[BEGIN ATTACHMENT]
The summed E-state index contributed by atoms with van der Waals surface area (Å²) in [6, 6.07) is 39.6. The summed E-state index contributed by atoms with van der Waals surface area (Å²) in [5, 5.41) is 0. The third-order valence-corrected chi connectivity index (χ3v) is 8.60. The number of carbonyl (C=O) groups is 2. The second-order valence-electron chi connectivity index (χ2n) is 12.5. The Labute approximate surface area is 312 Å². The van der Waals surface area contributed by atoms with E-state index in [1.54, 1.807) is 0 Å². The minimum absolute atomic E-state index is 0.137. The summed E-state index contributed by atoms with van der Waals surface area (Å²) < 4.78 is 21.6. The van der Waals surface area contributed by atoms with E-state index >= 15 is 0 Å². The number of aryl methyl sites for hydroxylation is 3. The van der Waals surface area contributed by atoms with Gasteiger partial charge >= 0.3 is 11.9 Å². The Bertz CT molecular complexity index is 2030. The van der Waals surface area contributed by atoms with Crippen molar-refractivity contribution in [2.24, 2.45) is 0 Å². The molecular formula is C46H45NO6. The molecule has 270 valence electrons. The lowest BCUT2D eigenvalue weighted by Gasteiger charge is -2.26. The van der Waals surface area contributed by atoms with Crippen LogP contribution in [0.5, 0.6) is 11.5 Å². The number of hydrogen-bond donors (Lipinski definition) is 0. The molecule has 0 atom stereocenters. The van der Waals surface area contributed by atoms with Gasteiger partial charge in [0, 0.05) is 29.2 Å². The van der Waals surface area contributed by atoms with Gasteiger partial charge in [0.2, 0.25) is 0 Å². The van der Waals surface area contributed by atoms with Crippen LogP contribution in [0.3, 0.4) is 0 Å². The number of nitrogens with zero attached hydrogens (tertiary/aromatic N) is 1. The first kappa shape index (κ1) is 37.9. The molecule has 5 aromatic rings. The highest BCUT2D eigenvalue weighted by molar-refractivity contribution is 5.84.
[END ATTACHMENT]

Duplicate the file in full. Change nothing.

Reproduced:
The summed E-state index contributed by atoms with van der Waals surface area (Å²) in [6, 6.07) is 39.6. The summed E-state index contributed by atoms with van der Waals surface area (Å²) in [5, 5.41) is 0. The third-order valence-corrected chi connectivity index (χ3v) is 8.60. The number of carbonyl (C=O) groups is 2. The second-order valence-electron chi connectivity index (χ2n) is 12.5. The Labute approximate surface area is 312 Å². The van der Waals surface area contributed by atoms with E-state index in [1.54, 1.807) is 0 Å². The minimum absolute atomic E-state index is 0.137. The summed E-state index contributed by atoms with van der Waals surface area (Å²) < 4.78 is 21.6. The van der Waals surface area contributed by atoms with E-state index >= 15 is 0 Å². The number of aryl methyl sites for hydroxylation is 3. The van der Waals surface area contributed by atoms with Gasteiger partial charge >= 0.3 is 11.9 Å². The Bertz CT molecular complexity index is 2030. The van der Waals surface area contributed by atoms with Crippen molar-refractivity contribution in [2.24, 2.45) is 0 Å². The molecular formula is C46H45NO6. The molecule has 270 valence electrons. The lowest BCUT2D eigenvalue weighted by Gasteiger charge is -2.26. The van der Waals surface area contributed by atoms with Crippen LogP contribution in [0.5, 0.6) is 11.5 Å². The number of hydrogen-bond donors (Lipinski definition) is 0. The molecule has 0 atom stereocenters. The van der Waals surface area contributed by atoms with Gasteiger partial charge in [0, 0.05) is 29.2 Å². The van der Waals surface area contributed by atoms with Gasteiger partial charge in [0.2, 0.25) is 0 Å². The van der Waals surface area contributed by atoms with Crippen LogP contribution in [0.3, 0.4) is 0 Å². The number of nitrogens with zero attached hydrogens (tertiary/aromatic N) is 1. The first kappa shape index (κ1) is 37.9. The molecule has 5 aromatic rings. The highest BCUT2D eigenvalue weighted by molar-refractivity contribution is 5.84.